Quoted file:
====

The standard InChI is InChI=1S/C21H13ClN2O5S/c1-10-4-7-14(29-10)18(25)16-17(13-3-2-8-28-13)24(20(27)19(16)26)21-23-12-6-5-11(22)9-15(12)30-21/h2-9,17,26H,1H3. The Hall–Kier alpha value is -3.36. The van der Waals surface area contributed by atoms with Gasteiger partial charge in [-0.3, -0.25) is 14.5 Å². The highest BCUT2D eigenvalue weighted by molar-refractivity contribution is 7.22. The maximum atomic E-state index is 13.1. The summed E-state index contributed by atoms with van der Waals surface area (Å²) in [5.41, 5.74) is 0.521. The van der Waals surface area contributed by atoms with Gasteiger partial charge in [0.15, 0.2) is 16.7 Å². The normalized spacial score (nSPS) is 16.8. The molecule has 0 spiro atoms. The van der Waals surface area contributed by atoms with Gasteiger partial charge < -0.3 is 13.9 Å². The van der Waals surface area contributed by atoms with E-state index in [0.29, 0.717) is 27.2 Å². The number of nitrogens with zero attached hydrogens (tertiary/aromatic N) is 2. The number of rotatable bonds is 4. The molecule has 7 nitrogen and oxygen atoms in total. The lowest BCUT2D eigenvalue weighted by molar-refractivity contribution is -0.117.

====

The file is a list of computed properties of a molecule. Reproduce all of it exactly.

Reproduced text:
The standard InChI is InChI=1S/C21H13ClN2O5S/c1-10-4-7-14(29-10)18(25)16-17(13-3-2-8-28-13)24(20(27)19(16)26)21-23-12-6-5-11(22)9-15(12)30-21/h2-9,17,26H,1H3. The Hall–Kier alpha value is -3.36. The van der Waals surface area contributed by atoms with Gasteiger partial charge in [-0.3, -0.25) is 14.5 Å². The highest BCUT2D eigenvalue weighted by molar-refractivity contribution is 7.22. The maximum atomic E-state index is 13.1. The summed E-state index contributed by atoms with van der Waals surface area (Å²) in [5.41, 5.74) is 0.521. The van der Waals surface area contributed by atoms with Gasteiger partial charge in [0.15, 0.2) is 16.7 Å². The normalized spacial score (nSPS) is 16.8. The molecule has 0 spiro atoms. The van der Waals surface area contributed by atoms with Gasteiger partial charge < -0.3 is 13.9 Å². The van der Waals surface area contributed by atoms with E-state index in [0.29, 0.717) is 27.2 Å². The number of nitrogens with zero attached hydrogens (tertiary/aromatic N) is 2. The number of rotatable bonds is 4. The molecule has 7 nitrogen and oxygen atoms in total. The lowest BCUT2D eigenvalue weighted by molar-refractivity contribution is -0.117.